Right of Entry permits allow union officials to enter building worksites under certain circumstances. Holding a permit is a privilege and it is important that rules governing the use of Right of Entry permits are followed by relevant personnel.
In appropriate cases, the ABCC makes submissions to the Fair Work Commission in relation whether certain individuals are ‘fit and proper’ to hold Right of Entry permits. The ABCC also makes submissions in relation to applications to revoke, suspend or impose conditions on an individual’s Right of Entry permit if concerns are raised regarding whether an individual has misused their permit or they have contravened Right of Entry obligations.
More information about Right of Entry can be found on the ABCC website, including sections on Rights and responsibilities when on site and the No Permit List.
8 August 2017 – CFMEU-SA (Gava) v Fair Work Commission
The Full Bench of the Fair Work Commission dismissed an appeal by the CFMEU against a decision to refuse a right of entry permit for Mark Gava. On 8 March 2017 Senior Deputy President O’Callaghan rejected an application to issue a permit to Mr Gava, citing his previous contraventions of right of entry rules during an industrial dispute at the Flinders University construction site in Adelaide. A Full Bench appeal was heard in Melbourne on 17 May 2017. The ABCC argued the original decision should be upheld.
In its judgment, the Full Bench concluded that:
“In granting a permit to a person who is fit and proper, the Commission is required to have a certain level of satisfaction as to the evidence about an individual and their level of general integrity. Forensically, bearing in mind the seriousness of taking away a right of entry permit, the Commission needs to be satisfied that it is done appropriately in all of the circumstances. In all the circumstances of this case, we are not minded to grant permission to appeal on the basis of any of the grounds raised by the CFMEU.”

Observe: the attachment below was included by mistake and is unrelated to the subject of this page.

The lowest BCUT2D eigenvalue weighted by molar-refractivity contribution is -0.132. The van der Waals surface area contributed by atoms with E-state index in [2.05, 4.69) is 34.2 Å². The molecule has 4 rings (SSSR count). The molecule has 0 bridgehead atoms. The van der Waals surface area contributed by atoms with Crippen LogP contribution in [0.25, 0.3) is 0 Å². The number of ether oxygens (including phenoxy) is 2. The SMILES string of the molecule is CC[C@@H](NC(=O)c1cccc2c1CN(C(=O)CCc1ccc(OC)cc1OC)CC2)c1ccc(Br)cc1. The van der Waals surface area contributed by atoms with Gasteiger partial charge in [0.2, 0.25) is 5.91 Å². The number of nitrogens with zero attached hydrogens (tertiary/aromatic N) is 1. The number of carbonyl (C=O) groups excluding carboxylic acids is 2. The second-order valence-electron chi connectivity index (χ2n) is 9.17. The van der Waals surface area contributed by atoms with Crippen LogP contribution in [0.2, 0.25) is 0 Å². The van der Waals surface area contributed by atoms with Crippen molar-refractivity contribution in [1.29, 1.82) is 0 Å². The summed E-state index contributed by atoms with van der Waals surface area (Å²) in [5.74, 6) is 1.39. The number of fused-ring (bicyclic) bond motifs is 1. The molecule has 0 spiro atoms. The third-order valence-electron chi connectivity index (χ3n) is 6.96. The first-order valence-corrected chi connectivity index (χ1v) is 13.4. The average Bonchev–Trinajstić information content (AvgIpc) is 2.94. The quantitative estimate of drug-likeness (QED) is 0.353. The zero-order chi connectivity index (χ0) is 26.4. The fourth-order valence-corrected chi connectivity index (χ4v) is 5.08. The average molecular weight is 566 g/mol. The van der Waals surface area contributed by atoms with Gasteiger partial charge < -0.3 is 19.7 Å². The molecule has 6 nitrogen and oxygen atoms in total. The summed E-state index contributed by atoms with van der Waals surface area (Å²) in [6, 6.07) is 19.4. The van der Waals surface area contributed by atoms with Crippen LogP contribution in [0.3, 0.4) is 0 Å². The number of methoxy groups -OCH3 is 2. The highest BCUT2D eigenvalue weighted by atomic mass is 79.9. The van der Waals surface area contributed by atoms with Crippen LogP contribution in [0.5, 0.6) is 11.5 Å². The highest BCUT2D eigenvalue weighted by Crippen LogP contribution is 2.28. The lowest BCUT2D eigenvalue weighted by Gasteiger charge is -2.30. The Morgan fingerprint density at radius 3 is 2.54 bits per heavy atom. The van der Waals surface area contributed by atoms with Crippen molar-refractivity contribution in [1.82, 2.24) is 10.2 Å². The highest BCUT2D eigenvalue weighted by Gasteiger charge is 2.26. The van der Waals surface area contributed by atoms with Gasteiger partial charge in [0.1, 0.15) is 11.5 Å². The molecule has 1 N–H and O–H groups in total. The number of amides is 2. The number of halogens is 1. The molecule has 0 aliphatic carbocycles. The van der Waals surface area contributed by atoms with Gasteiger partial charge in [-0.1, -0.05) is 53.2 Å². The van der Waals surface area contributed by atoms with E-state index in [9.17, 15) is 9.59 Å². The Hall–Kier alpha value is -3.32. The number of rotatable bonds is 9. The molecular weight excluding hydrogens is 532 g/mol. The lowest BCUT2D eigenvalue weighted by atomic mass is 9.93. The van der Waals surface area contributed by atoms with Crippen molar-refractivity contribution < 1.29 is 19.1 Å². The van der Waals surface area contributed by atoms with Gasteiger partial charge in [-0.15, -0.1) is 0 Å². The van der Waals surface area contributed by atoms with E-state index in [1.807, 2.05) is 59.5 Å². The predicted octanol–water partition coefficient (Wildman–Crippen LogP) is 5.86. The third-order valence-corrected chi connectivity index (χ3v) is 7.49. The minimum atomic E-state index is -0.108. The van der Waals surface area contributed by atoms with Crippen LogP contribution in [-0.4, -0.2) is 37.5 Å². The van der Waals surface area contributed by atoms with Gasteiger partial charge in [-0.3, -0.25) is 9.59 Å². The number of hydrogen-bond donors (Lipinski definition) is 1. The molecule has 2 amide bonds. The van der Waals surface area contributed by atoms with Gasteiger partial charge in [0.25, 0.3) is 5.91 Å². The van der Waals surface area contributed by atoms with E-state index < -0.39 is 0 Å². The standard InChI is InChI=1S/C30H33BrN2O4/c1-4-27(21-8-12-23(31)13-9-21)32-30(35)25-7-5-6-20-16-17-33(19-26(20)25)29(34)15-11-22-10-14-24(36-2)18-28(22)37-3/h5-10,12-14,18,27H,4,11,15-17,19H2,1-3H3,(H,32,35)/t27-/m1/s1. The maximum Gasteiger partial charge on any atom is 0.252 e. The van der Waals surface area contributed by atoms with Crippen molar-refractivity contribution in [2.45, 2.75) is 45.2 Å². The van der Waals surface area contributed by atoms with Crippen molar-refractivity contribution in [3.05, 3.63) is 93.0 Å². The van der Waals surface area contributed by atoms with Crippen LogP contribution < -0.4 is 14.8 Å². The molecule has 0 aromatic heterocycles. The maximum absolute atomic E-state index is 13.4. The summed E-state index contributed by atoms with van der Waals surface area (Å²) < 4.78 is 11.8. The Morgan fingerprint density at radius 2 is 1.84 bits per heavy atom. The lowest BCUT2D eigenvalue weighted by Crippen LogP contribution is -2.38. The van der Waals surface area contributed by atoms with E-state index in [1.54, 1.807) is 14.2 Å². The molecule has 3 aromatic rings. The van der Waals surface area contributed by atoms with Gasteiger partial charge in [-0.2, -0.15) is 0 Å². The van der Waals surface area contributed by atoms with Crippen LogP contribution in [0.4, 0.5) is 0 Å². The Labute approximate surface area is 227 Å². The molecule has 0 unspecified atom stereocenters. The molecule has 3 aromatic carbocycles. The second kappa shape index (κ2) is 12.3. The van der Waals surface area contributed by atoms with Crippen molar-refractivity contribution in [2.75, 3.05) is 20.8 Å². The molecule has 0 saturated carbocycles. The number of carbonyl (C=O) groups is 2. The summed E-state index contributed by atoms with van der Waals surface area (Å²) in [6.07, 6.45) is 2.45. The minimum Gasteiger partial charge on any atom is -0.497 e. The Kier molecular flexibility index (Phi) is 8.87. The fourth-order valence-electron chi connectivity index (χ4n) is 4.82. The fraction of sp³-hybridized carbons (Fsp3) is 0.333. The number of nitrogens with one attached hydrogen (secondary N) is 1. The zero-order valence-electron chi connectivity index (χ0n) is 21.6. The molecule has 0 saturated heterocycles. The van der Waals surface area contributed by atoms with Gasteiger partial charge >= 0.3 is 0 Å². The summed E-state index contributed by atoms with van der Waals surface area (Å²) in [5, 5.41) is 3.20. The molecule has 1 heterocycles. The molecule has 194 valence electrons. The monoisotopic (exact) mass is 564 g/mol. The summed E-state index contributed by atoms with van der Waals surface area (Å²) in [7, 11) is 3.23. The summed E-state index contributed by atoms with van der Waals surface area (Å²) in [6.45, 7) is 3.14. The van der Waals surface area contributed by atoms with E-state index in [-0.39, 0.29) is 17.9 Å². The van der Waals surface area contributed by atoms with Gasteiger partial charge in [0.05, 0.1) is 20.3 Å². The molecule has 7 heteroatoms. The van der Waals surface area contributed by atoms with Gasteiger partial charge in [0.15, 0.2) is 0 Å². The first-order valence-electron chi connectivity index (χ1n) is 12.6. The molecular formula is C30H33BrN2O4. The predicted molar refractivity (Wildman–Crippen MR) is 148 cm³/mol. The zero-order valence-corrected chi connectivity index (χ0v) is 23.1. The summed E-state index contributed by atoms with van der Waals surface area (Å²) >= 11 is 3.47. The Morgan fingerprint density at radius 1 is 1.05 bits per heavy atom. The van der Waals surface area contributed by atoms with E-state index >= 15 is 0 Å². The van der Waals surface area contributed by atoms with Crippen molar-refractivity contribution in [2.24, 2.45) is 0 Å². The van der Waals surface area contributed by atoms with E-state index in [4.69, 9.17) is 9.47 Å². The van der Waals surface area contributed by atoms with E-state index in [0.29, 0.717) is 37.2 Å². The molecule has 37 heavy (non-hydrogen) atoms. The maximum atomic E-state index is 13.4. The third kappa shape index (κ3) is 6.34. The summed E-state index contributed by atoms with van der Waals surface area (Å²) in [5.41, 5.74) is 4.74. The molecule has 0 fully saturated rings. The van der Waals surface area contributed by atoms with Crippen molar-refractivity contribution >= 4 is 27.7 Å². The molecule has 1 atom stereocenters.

8 August 2017 - AMWU-Victorian Branch (Dodd)
The Fair Work Commission decided to issue a right of entry permit to Steve Dodd on the condition that he undertakes training in consultation with the ABCC.
On 11 April 2017, Mr Dodd was penalised by the Federal Court for his involvement in the unlawful industrial action at the Australian Paper Mill site in Victoria’s Latrobe Valley. (See ABCC media release.) In that matter, Justice Jessup found a claim that a series of stoppages were related to safety, and therefore did not amount to unlawful industrial action, was “a mistaken one”.
Senior Deputy President Hamberger referred to Justice Jessup’s comments in his decision of 8 August 2017, finding that in relation to the Australian Paper dispute:
“ ‘ignorance of the law is no excuse’ and as an experienced union official he should have known better. However Mr Dodd indicated that faced with similar circumstances in the future he would seek legal advice … I am still concerned that he does not fully understand the interaction between industrial and occupational health and safety law.”
Senior Deputy President Hamberger imposed a condition on Mr Dodd’s permit which requires him to receive training on the interaction between occupational health and safety laws and the rules about taking industrial action.
3 July 2017 - CFMEU Queensland-NT branch (Kong)
On 12 April 2017, the CFMEU lodged an application with the Fair Work Commission for a new entry permit for Anthony Kong pursuant to section 512 of the Fair Work Act. The ABCC made submissions opposing the issue of a right of entry permit. On 3 July 2017, the CFMEU discontinued its application.